14 July 2011

On the Myth of Test Cricket's Approaching Death

As a loser who spends much too much time reading anything cricket related, it is hard to ignore the preachers of doom. At times they amuse, but mostly they just irritate.

I refer to a segment of cricket writing in which test cricket is constantly perceived as being under threat and every little thing or the other – empty stadiums, slow scoring rates, batsman friendly pitches, bowler friendly pitches, draws, rain, defensive play, aggressive play, red balls, pink balls, lights, no lights – is either an indication of, or a reason for “what is wrong with test cricket” or “why test cricket is not relevant” or “why test cricket is dying” or some such other bullshit.

There are plenty of such examples in the wake of the recent test match at Dominica. Like cockroaches crawling out of the woodwork at the scent of rotting food, an “abandoned chase” in a low scoring test series is simply too much to resist.

It amuses me because the people writing this stuff are obviously conflicted. On the one hand they watch test cricket and write about it and are interested in it. On the other, they are deeply dissatisfied with it.

It irritates me because it is nonsense. It particularly irks when this general rubric of fear is used to plead for changes to the game, or the inclusion or exclusion of specific players and playing styles. The message is always the same “test cricket must do this or that or it will DIE.”

Take for example this recent gem from Shashi Tharoor - “With the throbbing, pulsating, time-bound and cheerleader-inflected joys of Twenty20 on offer around the world, Test cricket looks in danger of failing the viability test that any activity depending on public support must pass.” Yech! Disgusting.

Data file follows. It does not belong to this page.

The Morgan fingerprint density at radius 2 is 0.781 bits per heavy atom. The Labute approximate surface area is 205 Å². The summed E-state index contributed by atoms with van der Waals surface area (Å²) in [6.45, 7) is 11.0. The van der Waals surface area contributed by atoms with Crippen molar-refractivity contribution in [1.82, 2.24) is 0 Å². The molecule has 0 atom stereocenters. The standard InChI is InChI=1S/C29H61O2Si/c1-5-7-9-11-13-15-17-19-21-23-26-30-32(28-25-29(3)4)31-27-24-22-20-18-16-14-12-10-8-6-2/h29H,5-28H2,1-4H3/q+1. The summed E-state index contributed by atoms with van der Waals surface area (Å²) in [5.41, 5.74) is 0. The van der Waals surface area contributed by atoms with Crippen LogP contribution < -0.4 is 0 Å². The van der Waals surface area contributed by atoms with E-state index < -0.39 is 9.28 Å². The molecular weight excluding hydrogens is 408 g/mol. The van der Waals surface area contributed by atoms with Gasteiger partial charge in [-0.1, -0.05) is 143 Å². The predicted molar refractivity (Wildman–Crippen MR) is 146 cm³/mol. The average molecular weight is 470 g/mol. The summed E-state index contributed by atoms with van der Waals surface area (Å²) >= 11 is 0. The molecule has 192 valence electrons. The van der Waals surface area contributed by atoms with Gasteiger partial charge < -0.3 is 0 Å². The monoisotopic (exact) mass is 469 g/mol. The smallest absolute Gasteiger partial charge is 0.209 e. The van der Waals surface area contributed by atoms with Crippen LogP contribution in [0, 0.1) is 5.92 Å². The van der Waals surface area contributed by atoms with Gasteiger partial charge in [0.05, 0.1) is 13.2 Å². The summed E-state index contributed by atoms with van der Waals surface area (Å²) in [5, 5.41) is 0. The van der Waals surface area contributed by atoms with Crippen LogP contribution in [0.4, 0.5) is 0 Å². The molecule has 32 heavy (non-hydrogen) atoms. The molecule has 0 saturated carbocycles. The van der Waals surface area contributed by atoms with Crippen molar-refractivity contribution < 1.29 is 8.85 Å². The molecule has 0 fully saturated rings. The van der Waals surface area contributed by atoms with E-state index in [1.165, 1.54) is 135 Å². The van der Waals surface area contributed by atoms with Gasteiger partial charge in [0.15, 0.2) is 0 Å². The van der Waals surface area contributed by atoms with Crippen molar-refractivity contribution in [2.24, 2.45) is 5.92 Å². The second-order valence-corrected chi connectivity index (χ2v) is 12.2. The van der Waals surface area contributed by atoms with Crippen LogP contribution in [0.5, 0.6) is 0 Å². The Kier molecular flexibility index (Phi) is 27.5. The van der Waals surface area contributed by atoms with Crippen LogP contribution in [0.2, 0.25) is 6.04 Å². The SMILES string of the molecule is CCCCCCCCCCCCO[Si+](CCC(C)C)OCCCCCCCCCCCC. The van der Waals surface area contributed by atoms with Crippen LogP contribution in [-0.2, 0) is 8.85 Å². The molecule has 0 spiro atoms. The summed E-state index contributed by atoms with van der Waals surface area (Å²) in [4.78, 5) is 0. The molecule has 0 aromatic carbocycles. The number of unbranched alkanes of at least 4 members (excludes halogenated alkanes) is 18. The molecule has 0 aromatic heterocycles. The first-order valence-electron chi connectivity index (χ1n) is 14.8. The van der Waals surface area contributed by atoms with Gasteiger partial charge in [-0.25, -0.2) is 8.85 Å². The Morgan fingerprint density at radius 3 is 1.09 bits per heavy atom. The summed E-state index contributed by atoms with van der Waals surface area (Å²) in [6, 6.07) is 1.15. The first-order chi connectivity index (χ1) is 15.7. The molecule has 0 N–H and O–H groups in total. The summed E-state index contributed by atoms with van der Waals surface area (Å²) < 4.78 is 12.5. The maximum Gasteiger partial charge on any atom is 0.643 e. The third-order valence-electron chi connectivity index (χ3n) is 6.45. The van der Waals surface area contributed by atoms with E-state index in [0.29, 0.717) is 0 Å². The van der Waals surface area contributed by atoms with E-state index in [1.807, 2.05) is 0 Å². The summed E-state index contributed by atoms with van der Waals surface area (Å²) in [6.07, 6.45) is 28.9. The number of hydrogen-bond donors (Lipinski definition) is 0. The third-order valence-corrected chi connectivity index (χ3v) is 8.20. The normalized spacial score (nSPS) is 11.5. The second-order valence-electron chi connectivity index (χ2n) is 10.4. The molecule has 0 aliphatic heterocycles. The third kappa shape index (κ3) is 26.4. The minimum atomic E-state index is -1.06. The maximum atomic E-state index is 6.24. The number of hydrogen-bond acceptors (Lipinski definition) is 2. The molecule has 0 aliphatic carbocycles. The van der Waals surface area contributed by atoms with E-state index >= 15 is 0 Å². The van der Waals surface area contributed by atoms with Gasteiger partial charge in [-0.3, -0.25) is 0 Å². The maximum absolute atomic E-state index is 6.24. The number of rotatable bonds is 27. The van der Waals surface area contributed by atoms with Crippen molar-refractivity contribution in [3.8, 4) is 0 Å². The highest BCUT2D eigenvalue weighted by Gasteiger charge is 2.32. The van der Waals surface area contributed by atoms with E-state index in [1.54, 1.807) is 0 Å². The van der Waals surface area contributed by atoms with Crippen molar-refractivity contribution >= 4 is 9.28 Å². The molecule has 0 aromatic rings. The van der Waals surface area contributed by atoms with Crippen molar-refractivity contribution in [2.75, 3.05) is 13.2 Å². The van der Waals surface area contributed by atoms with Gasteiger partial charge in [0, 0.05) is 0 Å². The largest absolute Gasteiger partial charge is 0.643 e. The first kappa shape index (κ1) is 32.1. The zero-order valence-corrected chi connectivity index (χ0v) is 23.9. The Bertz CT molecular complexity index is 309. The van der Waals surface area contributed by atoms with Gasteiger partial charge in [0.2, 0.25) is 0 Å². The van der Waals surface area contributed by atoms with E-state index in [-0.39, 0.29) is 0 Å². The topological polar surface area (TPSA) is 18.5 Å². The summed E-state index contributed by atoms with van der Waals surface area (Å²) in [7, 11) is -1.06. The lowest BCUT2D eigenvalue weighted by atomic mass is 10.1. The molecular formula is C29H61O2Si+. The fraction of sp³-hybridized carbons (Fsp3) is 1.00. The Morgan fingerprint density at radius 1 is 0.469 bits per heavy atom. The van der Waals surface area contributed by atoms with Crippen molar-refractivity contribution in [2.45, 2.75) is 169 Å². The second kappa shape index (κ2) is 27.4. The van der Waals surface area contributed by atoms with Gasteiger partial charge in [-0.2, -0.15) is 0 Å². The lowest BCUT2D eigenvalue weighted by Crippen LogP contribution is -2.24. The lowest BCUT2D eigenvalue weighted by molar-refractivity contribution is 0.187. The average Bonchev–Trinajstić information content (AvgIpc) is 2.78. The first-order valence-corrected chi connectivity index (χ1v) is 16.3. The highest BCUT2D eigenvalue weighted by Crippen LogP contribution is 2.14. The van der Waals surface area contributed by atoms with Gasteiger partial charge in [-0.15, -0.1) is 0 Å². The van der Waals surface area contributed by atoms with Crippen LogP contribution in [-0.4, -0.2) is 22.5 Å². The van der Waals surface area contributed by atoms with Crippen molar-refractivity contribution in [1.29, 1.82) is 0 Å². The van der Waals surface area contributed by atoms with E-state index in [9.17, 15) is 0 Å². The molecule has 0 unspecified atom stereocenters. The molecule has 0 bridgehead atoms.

I do not watch test cricket because it is popular. I honestly don’t give a shit who else watches it, or whether market forces and trends favour it. I watch test cricket because it is simply the best game ever. And it sickens me when people suggest that it must change just so as to become more popular. It is characteristic of the insatiable greed that it is no longer shameful to espouse, maybe even fashionable today.

And the funny thing is – test cricket is as popular as I can ever remember. Over the last seventeen years of my love affair with the game, never has so much interest been shown, never has so much been written about it. In fact it is quite possibly due to this overload of interest that this rubbish ends up popping up everywhere

And what if test cricket were to lose popularity? It may attract lesser talent, there may be fewer games, and there possibly may not be television coverage any more. Would I still watch it? Yes. Would I rather it became more like limited over cricket to avoid such a fate? No. And in simple response to Mr.Tharoor, there will always be enough public support for test cricket because there are enough people who love it as it is.

Don’t get me wrong. I am no defender of the status quo. I would love to see more countries playing test cricket, more test matches instead LOIs, and more people watching them. But these things might not be possible unless test cricket were to become something other than itself. If there is a demise that one should fear, it is that.


Anonymous said...

What you say is correct. Test cricket is the original form of the game.
I am and would be watching it / following it as days to come.

Soulberry said...

Boards are making an active effort to revive the format. Look at the hype around WICB's efforts...